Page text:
WASHINGTON — Long before the mansion atop the Oakland hills, the nine All-Star appearances or the 20,494 career points, Kevin Durant was a gangly 14-year-old at his public high school.
It was a brief stop in a life defined by transience: After only a few weeks at Suitland High in Forestville, Md., Durant transferred to nearby National Christian Academy, where he first caught the attention of college coaches. But even as he chartered a course for NBA stardom away from his hometown in Prince George’s County, Md., Durant did not lose his love and appreciation for where he grew up.
In August, while in the area to celebrate his first NBA title, Durant mapped out the most ambitious philanthropic effort of his life to a handful of county and school officials at the Suitland auditorium where he once had freshman orientation. On the eve of his homecoming game against the Wizards six months later, Durant attended an event Tuesday night previewing the Durant Center in Seat Pleasant, Md.
The academic facility — made possible through a $10 million donation from Durant — will house the first East Coast center for College Track, a program that helps teens from disadvantaged communities attend and, ultimately, graduate from college. In the fall, the Durant Center will welcome an inaugural class of 60 Suitland students.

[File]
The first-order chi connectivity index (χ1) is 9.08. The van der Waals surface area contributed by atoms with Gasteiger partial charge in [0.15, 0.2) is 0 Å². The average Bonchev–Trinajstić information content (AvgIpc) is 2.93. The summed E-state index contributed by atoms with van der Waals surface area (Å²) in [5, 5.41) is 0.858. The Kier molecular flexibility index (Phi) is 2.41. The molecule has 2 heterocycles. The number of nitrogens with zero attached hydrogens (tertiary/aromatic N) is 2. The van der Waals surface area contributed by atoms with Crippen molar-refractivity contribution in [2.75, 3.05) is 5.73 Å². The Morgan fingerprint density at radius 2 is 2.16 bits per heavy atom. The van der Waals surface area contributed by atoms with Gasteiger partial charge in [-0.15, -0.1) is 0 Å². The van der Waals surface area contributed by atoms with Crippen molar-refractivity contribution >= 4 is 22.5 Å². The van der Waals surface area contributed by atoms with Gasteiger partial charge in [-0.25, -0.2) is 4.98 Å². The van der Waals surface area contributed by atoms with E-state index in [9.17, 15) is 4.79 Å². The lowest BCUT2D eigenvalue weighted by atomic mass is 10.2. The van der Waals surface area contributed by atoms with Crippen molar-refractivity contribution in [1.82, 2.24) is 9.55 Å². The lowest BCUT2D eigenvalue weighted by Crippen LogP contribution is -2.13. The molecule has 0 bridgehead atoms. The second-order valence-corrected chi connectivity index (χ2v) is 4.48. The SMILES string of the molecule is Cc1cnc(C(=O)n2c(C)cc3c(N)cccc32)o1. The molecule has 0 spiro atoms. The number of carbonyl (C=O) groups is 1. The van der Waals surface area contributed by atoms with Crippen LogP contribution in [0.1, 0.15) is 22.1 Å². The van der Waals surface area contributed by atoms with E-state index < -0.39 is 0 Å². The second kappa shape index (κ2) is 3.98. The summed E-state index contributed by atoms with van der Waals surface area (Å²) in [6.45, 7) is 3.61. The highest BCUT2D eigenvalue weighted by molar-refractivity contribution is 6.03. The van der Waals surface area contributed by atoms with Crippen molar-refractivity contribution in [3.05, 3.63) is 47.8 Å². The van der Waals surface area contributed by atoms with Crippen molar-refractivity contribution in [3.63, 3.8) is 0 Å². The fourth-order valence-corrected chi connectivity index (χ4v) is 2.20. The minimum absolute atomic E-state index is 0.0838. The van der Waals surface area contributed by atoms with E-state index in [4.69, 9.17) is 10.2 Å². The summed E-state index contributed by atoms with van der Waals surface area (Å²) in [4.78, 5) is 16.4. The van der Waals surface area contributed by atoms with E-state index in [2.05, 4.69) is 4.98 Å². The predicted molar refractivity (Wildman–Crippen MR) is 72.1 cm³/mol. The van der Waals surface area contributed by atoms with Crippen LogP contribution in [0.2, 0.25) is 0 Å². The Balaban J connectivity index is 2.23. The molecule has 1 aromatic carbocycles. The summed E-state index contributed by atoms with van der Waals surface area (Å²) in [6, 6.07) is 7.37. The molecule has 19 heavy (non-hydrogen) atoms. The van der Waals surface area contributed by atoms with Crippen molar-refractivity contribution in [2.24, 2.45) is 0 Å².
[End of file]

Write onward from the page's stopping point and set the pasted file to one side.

“We’re just putting more resources in our neighborhoods to inspire the youth, to do whatever they want to do, something positive in this world,” Durant said. “It’s good that we’re starting it, but we’ve got to see it come full circle.”
As a kid in Seat Pleasant, Durant struggled to fit in with his peers. His long limbs made him feel awkward. Basketball became his release, one of the few things that calmed his racing mind.
Most of his free time was spent honing his game at Seat Pleasant Rec Center. Taras “Stink” Brown, the coach who ran the facility, taught Durant proper shooting form, showed him video of Billy Owens and invited him to join the PG Jaguars, Brown’s AAU team.
Durant won two national championships with lifelong friend Michael Beasley and the Jaguars, but he was largely ignored in middle school by the area’s most respected high school coaches. Less than a month into his freshman year at Suitland, Durant left for National Christian Academy after his training partner, Charlie Bell, persuaded the coach there to watch Durant work out.
In the winter of 2004, while at a Delaware tournament called the “War on the Shore” to scout another player, then-Texas assistant coach Russell Springmann was captivated by the rail-thin 15-year-old draining mid-range jumpers off the dribble. The next day, Springmann called Durant’s coach and the high school sophomore received his first major scholarship offer.
Durant saw basketball as a vehicle to broaden his worldview, and there were plenty of new experiences to be had in Austin, Texas. After leading the Longhorns to a 25-10 record and the second round of the NCAA Tournament as a freshman, he went No. 2 in the 2007 NBA draft to the Seattle SuperSonics, quickly emerging as one of the league’s most promising young playmakers.